Review: Duet For One - Heartfelt tale of loss is spiky fun

Belinda Lang and Oliver Cotton in Duet for One
Belinda Lang and Oliver Cotton in Duet for One
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DON’T be put off by the mournful strains of the lone violin that fill the auditorium ahead of Duet For One at The King’s this week, what follows is actually an uplifting and occasionally uproariously funny series of encounters between a psychiatrist and his reluctant patient.

* * * *

KING’S THEATRE, Leven Street

Addressing loss in all its many forms, Tom Kempinski’s sharp, witty two-hander is deftly brought to life by the ever reliable Belinda Lang and Oliver Cotton in this new touring production.

Virtuoso musician Stephanie Abrahams, a concert violinist, has been persuaded by her husband to visit Dr Feldmann.

Now reliant on a wheelchair to get around, Stephanie is in the early stages of Multiple Sclerosis and in her head, dark forces are massing.

However, while her illness may be robbing Stephanie of movement, her career, and everything she holds dear, her stoicism and rapier wit remain unquashed.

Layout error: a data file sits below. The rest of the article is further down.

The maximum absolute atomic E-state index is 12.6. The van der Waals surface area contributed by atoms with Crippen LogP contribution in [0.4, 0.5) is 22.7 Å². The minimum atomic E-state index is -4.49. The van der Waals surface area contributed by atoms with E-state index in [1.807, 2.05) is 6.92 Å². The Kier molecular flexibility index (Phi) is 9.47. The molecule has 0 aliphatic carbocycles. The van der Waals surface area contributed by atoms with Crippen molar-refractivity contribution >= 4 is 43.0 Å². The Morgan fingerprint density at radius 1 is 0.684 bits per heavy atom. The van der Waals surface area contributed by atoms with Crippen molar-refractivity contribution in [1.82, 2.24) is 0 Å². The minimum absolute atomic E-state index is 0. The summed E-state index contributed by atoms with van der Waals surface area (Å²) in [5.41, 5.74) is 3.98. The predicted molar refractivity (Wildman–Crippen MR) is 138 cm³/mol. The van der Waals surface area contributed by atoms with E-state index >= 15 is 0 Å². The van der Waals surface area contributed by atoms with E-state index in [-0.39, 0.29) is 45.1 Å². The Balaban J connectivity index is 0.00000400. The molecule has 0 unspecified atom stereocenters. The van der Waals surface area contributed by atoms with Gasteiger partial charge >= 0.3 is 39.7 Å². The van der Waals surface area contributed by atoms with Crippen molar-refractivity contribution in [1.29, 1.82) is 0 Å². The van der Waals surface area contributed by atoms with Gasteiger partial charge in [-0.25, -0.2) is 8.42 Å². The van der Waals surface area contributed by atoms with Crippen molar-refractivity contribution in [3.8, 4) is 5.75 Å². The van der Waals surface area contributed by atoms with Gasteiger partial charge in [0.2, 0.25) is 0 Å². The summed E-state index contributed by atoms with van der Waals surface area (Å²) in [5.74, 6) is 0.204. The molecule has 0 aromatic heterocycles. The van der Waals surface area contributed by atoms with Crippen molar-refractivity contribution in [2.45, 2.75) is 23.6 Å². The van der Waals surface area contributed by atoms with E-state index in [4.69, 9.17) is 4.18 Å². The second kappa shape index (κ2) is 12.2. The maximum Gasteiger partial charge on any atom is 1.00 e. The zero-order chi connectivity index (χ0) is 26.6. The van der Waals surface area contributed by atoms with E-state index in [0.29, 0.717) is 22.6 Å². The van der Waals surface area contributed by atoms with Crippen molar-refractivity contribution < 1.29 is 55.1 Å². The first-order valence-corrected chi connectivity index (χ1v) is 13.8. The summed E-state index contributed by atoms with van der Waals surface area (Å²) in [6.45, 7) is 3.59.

Stephanie’s sarcasm may be the last weapon left in a dwindling armoury, but as she battles to come to terms with what the future holds, she is determined to keep going, no matter the cost.

Although the press release suggests this play is ‘based on the life of world renowned musician Jacqueline Du Pré’, in the programme notes, the playwright dismisses this as a myth, fake news no less, insisting instead that it is a metaphor for his own life.

Either way, a rich vein of truth runs through the piece, which Lang expertly mines.

Utterly convincing too, Oliver Cotton’s Dr Feldmann, interrupts only when needed and is a study of stillness.

Each moment of selective deafness, each minute movement or micro-expression conveys more than any page of dialogue ever could.

With Cotton’s words kept to a minimum it is left to Lang to drive the action forward and as she glides around Lez Brotherston’s cosy set in her electric wheelchair, she is commanding.

Bringing long-repressed anger, frustration and inconsolable loss to the surface Lang’s acerbic creation nonetheless remains sympathetic.

The many silences, played beautifully by both, are directed with skill by Robin Lefevre, as is the verbal sparring, which, as Feldmann probes and prods Stephanie’s subconscious, provides unexpected laughter, never more so than when Lang allows her middle-class mask to slip revealing the terrified, confused, little girl beneath.

It’s heartfelt stuff.

Run ends Saturday 4 November